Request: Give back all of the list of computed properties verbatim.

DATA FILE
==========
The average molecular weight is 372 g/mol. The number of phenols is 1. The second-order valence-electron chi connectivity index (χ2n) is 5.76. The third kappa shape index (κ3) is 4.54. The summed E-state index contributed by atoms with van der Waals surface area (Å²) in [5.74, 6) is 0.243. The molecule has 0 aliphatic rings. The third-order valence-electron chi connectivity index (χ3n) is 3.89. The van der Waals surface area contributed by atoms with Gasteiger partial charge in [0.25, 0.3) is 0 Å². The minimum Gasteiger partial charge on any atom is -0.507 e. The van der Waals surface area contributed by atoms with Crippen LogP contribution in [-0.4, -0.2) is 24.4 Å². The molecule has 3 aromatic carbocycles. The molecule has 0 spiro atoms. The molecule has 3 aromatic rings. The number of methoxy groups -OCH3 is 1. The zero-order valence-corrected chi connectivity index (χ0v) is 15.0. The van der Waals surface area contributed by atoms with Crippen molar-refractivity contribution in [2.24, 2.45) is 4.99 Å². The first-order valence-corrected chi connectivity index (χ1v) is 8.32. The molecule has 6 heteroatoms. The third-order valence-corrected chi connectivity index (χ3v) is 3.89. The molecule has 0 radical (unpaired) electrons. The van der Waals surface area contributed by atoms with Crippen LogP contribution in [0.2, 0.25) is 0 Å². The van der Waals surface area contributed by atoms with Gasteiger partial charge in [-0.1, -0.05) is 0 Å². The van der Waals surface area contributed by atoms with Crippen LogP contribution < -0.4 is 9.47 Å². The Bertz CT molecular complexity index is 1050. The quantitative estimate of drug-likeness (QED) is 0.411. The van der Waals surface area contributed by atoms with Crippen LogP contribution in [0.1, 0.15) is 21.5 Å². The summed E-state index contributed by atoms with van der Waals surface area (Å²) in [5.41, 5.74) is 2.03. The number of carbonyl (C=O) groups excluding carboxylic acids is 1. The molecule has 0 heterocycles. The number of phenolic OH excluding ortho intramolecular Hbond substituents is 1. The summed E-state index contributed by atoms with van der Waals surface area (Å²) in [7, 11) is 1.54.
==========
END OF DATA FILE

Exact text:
The average molecular weight is 372 g/mol. The number of phenols is 1. The second-order valence-electron chi connectivity index (χ2n) is 5.76. The third kappa shape index (κ3) is 4.54. The summed E-state index contributed by atoms with van der Waals surface area (Å²) in [5.74, 6) is 0.243. The molecule has 0 aliphatic rings. The third-order valence-electron chi connectivity index (χ3n) is 3.89. The van der Waals surface area contributed by atoms with Gasteiger partial charge in [0.25, 0.3) is 0 Å². The minimum Gasteiger partial charge on any atom is -0.507 e. The van der Waals surface area contributed by atoms with Crippen LogP contribution in [-0.4, -0.2) is 24.4 Å². The molecule has 3 aromatic carbocycles. The molecule has 0 spiro atoms. The molecule has 3 aromatic rings. The number of methoxy groups -OCH3 is 1. The zero-order valence-corrected chi connectivity index (χ0v) is 15.0. The van der Waals surface area contributed by atoms with Crippen molar-refractivity contribution in [2.24, 2.45) is 4.99 Å². The first-order valence-corrected chi connectivity index (χ1v) is 8.32. The molecule has 6 heteroatoms. The third-order valence-corrected chi connectivity index (χ3v) is 3.89. The molecule has 0 radical (unpaired) electrons. The van der Waals surface area contributed by atoms with Crippen LogP contribution in [0.2, 0.25) is 0 Å². The van der Waals surface area contributed by atoms with Gasteiger partial charge in [-0.1, -0.05) is 0 Å². The van der Waals surface area contributed by atoms with Crippen LogP contribution < -0.4 is 9.47 Å². The Bertz CT molecular complexity index is 1050. The quantitative estimate of drug-likeness (QED) is 0.411. The van der Waals surface area contributed by atoms with Crippen LogP contribution in [0.1, 0.15) is 21.5 Å². The summed E-state index contributed by atoms with van der Waals surface area (Å²) in [5.41, 5.74) is 2.03. The number of carbonyl (C=O) groups excluding carboxylic acids is 1. The molecule has 0 heterocycles. The number of phenolic OH excluding ortho intramolecular Hbond substituents is 1. The summed E-state index contributed by atoms with van der Waals surface area (Å²) in [7, 11) is 1.54.